A human PPI network has been reconstructed from eight databases [

A human PPI network has been reconstructed from eight databases [19]. This network is composed of 44,223 non-redundant PPIs among 9,520 different proteins, corresponding to 30% of the human proteome (the remaining proteins have no known cellular partners and, therefore, cannot be included in this network). Interestingly, HHBV are clearly over-represented in this H-H network (134 (92%) of the total HHBV). Analysis of the HHBV-HHBV sub-network (all connected 146 HHBV proteins), which is composed of 1,977 non-redundant PPIs among different HHBV and more interconnected than the H-H network, indicated that HBV proteins have a strong tendency to interact

with highly connected cellular proteins (Figure 1B, Additional file 1, Table S4). This also suggests that HBV preferentially BMN 673 order targets host proteins already known to be engaged in protein-protein interactions. Analysis of the relationship between hepatocellular carcinoma and HHBV In order to provide a global view of human proteins involved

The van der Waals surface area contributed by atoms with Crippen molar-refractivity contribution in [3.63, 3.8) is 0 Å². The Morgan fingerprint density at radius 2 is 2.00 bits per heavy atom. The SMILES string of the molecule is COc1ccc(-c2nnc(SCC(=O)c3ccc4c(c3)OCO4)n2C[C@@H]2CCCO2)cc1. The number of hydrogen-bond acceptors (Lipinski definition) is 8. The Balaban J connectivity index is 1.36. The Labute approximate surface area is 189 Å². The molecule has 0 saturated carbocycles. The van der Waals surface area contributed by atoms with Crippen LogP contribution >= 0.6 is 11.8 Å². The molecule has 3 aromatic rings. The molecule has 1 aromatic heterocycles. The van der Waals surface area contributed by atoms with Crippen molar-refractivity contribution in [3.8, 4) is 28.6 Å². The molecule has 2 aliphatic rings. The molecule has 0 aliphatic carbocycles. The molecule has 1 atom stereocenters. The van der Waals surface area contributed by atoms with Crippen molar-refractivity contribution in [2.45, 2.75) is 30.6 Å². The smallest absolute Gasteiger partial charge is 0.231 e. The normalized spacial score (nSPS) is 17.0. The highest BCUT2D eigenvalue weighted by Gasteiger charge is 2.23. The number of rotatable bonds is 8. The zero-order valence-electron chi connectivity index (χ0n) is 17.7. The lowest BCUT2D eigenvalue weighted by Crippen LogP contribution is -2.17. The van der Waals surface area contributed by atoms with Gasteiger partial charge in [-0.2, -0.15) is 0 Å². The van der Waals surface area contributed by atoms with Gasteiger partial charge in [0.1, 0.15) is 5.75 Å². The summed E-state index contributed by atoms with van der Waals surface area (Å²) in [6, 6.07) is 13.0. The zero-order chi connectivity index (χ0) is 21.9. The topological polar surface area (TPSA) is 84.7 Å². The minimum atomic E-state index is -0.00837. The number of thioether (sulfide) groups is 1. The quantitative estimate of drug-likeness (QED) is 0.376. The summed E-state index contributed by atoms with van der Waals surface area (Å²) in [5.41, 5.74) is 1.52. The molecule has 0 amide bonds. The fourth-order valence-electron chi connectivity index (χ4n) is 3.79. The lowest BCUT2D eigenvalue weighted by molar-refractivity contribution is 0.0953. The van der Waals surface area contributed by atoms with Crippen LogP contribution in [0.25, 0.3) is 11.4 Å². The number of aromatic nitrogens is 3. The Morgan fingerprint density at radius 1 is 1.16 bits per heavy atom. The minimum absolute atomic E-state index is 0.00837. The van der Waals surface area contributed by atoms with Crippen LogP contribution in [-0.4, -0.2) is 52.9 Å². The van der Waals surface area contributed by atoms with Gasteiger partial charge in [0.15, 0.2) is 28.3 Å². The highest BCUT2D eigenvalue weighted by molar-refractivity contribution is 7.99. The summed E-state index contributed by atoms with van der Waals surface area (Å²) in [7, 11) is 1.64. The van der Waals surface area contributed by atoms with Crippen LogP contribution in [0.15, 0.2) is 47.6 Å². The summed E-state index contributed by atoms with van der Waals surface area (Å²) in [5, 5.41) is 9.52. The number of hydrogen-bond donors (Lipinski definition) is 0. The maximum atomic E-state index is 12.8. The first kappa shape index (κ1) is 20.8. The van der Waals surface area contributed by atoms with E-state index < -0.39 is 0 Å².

in HCC associated with the HBV – with the aim of clarifying the relationship between HBV proteins and hepatocellular carcinoma-associated proteins (HHCC) – we also made use of NLP methods to extract literature related to HCC from PubMed. Using the LCZ696 solubility dmso keyword search [e.g., (liver cancer ""[title] OR”" hepatocellular carcinoma “”[title] OR”" Liver Neoplasm “”[title] OR”" Liver Neoplasms “”[title] AND (“” 1980/01/01 “”[PDAT] :”" 2009/01/01 “”[PDAT]))], we retrieved 19,050 related articles. Based on a combination of text mining procedures and expert curation, a total of 666 HHCC (number of PMID greater selleck kinase inhibitor than

or equal to 2) Oxalosuccinic acid were identified from 6,709 summary descriptions (Additional file 1, Table S5). Among these, nine of HHCC had more than 100 PMID references (Figure 2A). Figure 2 Analysis of the relationship between H HCC and H HBV . (A) Gene list of top nine HHCC. (B) Overlap between HHCC and HHBV. The blue area corresponds to HHBV; the yellow area, to HHCC: and the green area, to HHBV-HHCC. (C) Gene Ontology analysis of HHBV and HHBV-HHCC. Compared with HHBV, 76 proteins (HHBV-HHCC) among the HHBV (146) were also hepatocellular carcinoma-associated proteins (Figure 2B, Additional file 1, Table S6). Four HHBV-HHCC’s had more than 100 PMID references (Figure 2A). Gene ontology and KEGG pathway analysis The 146 HHBV could be classified into 18 mutually dependent functional sets, resulting in 17 cellular processes in 12 cellular components according to the gene ontology analysis. Accordingly, the 76 HHBV-HHCC could be classified into 14 functional sets, resulting in 16 cellular processes in eight cellular components (Additional file 1, Table S7). As shown in Figure 2C, most of the functional profiling showed transcriptional activity, DNA binding, kinase activity, signal transducer activity, cytokine activity and growth factor activity.